JEFFERSON CITY, Mo. – A public hearing over a bill to ban the use of The New York Times’ 1619 Project in public schools was held in committee on Monday evening.
HB 952, sponsored by Rep. Brian Seitz, would prohibit public schools from teaching, using, promoting or providing students The 1619 Project as part of the curriculum, course materials or instruction.
The authors of the project describe it as an ongoing initiative that “aims to reframe the country’s history by placing the consequences of slavery and the contributions of black Americans at the very center of our national narrative.”
Seitz sees the origin as insincere and believes the authors had ulterior motives for the project.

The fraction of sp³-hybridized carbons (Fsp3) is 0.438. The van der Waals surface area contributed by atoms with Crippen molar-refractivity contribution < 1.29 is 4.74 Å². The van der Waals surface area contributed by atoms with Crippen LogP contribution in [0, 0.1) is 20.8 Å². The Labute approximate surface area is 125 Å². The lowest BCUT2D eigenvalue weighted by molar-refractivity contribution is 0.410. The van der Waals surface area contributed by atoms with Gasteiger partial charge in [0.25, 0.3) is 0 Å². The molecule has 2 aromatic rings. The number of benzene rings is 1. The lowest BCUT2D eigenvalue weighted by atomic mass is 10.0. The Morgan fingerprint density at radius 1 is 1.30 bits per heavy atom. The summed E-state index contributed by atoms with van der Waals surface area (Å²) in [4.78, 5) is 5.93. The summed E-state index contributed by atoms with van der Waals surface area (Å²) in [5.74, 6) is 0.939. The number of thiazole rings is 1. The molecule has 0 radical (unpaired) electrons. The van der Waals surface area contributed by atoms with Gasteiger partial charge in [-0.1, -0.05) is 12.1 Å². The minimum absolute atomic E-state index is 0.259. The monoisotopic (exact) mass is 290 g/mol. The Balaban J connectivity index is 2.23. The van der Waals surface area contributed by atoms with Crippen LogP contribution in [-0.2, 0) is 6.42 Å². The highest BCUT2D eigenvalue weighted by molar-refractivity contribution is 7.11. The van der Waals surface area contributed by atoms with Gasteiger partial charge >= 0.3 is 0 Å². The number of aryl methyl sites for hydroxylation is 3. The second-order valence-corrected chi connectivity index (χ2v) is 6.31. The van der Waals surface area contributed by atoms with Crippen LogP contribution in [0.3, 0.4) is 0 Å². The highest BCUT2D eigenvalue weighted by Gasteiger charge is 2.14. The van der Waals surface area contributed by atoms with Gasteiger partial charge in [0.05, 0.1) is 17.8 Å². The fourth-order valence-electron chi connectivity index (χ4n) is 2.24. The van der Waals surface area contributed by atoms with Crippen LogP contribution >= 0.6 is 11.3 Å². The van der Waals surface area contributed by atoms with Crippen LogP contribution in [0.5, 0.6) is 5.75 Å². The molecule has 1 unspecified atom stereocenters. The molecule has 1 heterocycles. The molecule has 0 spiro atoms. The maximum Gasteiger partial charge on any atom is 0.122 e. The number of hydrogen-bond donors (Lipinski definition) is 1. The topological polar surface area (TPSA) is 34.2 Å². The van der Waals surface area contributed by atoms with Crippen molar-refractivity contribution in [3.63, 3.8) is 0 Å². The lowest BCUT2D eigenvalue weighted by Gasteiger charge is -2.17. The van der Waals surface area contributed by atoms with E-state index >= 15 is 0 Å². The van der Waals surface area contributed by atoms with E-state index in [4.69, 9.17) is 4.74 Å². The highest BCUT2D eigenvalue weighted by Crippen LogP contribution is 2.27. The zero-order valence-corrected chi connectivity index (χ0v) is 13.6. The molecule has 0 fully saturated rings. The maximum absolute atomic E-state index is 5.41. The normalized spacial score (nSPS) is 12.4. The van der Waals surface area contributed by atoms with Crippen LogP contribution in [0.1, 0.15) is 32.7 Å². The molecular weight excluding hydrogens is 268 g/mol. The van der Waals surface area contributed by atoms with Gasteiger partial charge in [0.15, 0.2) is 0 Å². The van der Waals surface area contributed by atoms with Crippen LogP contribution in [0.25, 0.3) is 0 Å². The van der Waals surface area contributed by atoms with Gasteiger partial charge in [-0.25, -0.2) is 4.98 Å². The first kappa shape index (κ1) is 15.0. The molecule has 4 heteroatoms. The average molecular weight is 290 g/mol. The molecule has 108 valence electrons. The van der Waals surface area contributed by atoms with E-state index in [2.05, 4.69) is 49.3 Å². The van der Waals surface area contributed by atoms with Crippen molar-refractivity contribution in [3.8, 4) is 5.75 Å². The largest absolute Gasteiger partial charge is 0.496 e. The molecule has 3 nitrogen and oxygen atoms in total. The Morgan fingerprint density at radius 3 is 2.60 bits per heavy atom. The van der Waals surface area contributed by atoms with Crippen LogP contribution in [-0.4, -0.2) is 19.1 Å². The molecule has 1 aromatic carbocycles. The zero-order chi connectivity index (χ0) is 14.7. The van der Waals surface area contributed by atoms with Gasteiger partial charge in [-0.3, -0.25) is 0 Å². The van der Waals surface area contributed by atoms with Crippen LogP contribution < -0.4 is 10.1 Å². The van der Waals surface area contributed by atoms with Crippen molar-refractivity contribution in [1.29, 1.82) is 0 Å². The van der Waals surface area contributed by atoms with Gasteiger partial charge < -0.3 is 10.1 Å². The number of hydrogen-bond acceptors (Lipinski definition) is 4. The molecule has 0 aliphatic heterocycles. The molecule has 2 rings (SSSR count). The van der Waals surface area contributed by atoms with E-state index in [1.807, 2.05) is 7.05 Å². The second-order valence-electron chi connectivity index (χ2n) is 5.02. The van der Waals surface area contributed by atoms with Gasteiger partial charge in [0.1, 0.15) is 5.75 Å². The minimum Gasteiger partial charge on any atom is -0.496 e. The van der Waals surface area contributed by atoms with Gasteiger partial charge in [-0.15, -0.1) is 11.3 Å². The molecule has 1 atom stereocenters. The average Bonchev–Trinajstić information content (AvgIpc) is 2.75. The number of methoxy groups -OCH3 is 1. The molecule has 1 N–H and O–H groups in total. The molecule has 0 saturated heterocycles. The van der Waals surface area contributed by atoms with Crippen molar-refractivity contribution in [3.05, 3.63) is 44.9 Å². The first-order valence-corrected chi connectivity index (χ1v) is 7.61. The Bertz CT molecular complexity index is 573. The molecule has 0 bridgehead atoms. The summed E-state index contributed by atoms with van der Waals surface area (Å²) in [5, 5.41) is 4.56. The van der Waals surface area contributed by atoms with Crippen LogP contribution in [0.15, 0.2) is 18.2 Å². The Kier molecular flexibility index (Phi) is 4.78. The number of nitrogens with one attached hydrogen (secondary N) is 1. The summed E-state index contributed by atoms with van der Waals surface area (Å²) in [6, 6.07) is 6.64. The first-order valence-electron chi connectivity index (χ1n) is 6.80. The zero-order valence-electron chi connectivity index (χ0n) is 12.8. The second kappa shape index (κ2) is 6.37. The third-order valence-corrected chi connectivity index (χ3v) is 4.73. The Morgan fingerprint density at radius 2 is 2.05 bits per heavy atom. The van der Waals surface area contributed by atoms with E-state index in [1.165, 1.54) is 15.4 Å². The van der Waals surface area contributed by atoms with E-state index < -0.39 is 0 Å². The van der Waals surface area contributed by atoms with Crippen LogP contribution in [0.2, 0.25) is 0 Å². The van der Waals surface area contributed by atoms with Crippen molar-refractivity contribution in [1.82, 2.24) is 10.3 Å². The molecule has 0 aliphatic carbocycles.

“It takes the beginnings of our nation back over 150 years for one specific agenda; and that’s to say that the foundation of our country began when the first African slaves touched foot on this continent,” Seitz told The Heartlander. “In fact, there was no America in 1619.”
Seitz isn’t the first to question the accuracy of the project. Senator Josh Hawley called it a “propaganda campaign designed to recast America’s founding as an evil event and American democracy as a system of violent racial oppression.”
In response to The 1619 Project, President Trump created the 1776 Commission to support what he called “patriotic education”. The commission included College of the Ozarks President Jerry C. Davis, but was disbanded by President Biden on January 20, 2021.
“History matters, reality matters,” Seitz said. “What is presented in the 1619 project is not historically accurate so we can’t teach it as such. We owe that to our children to teach things that are credible, to teach things that are true.”
The bill is now waiting to be voted out of the committee before it can be considered by the entire House of Representatives.